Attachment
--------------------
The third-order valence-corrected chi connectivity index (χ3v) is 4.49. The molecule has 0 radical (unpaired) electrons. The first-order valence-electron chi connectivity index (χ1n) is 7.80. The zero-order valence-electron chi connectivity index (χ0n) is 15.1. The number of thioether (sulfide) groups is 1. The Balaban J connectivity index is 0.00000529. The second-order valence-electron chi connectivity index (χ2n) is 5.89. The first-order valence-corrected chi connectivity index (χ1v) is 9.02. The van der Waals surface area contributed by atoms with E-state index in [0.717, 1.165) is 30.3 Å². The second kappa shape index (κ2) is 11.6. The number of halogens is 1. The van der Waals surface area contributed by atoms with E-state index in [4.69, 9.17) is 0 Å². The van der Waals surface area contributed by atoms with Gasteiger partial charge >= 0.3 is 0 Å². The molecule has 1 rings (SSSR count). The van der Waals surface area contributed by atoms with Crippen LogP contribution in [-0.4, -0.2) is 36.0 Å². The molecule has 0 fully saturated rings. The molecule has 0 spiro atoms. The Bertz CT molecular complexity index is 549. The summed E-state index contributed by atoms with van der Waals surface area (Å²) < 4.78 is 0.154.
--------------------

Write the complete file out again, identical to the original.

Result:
The third-order valence-corrected chi connectivity index (χ3v) is 4.49. The molecule has 0 radical (unpaired) electrons. The first-order valence-electron chi connectivity index (χ1n) is 7.80. The zero-order valence-electron chi connectivity index (χ0n) is 15.1. The number of thioether (sulfide) groups is 1. The Balaban J connectivity index is 0.00000529. The second-order valence-electron chi connectivity index (χ2n) is 5.89. The first-order valence-corrected chi connectivity index (χ1v) is 9.02. The van der Waals surface area contributed by atoms with E-state index in [0.717, 1.165) is 30.3 Å². The second kappa shape index (κ2) is 11.6. The number of halogens is 1. The van der Waals surface area contributed by atoms with E-state index in [4.69, 9.17) is 0 Å². The van der Waals surface area contributed by atoms with Gasteiger partial charge >= 0.3 is 0 Å². The molecule has 1 rings (SSSR count). The van der Waals surface area contributed by atoms with Crippen LogP contribution in [-0.4, -0.2) is 36.0 Å². The molecule has 0 fully saturated rings. The molecule has 0 spiro atoms. The Bertz CT molecular complexity index is 549. The summed E-state index contributed by atoms with van der Waals surface area (Å²) < 4.78 is 0.154.